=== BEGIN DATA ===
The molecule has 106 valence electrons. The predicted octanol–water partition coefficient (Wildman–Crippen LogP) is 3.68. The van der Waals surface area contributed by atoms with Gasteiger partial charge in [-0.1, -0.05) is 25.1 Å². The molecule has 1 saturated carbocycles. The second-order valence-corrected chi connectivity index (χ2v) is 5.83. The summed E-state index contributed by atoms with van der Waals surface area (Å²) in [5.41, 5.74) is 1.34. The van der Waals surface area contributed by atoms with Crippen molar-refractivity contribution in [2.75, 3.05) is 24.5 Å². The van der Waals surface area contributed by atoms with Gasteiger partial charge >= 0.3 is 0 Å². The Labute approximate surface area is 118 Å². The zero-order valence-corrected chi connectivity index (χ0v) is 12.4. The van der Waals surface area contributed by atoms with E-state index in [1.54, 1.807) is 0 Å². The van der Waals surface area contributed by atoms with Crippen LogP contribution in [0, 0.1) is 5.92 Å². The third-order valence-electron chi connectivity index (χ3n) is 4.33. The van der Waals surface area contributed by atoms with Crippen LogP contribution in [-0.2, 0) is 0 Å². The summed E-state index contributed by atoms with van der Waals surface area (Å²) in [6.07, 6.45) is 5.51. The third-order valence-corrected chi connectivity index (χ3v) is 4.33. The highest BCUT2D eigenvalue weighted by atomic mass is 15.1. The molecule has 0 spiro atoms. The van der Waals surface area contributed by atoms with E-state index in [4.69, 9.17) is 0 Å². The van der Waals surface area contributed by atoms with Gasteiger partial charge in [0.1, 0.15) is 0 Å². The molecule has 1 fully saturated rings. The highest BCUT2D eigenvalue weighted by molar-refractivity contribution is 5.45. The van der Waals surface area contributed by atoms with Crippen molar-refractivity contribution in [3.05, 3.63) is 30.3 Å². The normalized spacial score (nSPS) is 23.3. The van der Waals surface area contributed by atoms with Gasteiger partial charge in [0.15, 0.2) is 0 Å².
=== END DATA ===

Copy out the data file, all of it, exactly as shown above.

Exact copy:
The molecule has 106 valence electrons. The predicted octanol–water partition coefficient (Wildman–Crippen LogP) is 3.68. The van der Waals surface area contributed by atoms with Gasteiger partial charge in [-0.1, -0.05) is 25.1 Å². The molecule has 1 saturated carbocycles. The second-order valence-corrected chi connectivity index (χ2v) is 5.83. The summed E-state index contributed by atoms with van der Waals surface area (Å²) in [5.41, 5.74) is 1.34. The van der Waals surface area contributed by atoms with Crippen molar-refractivity contribution in [2.75, 3.05) is 24.5 Å². The van der Waals surface area contributed by atoms with Gasteiger partial charge >= 0.3 is 0 Å². The Labute approximate surface area is 118 Å². The zero-order valence-corrected chi connectivity index (χ0v) is 12.4. The van der Waals surface area contributed by atoms with E-state index in [1.54, 1.807) is 0 Å². The van der Waals surface area contributed by atoms with Crippen LogP contribution in [0, 0.1) is 5.92 Å². The third-order valence-electron chi connectivity index (χ3n) is 4.33. The van der Waals surface area contributed by atoms with Crippen LogP contribution in [-0.2, 0) is 0 Å². The summed E-state index contributed by atoms with van der Waals surface area (Å²) in [6.07, 6.45) is 5.51. The third-order valence-corrected chi connectivity index (χ3v) is 4.33. The highest BCUT2D eigenvalue weighted by atomic mass is 15.1. The molecule has 0 spiro atoms. The van der Waals surface area contributed by atoms with E-state index in [4.69, 9.17) is 0 Å². The van der Waals surface area contributed by atoms with Gasteiger partial charge in [0.1, 0.15) is 0 Å². The molecule has 1 fully saturated rings. The highest BCUT2D eigenvalue weighted by molar-refractivity contribution is 5.45. The van der Waals surface area contributed by atoms with Crippen molar-refractivity contribution in [3.05, 3.63) is 30.3 Å². The normalized spacial score (nSPS) is 23.3. The van der Waals surface area contributed by atoms with Gasteiger partial charge in [0.15, 0.2) is 0 Å².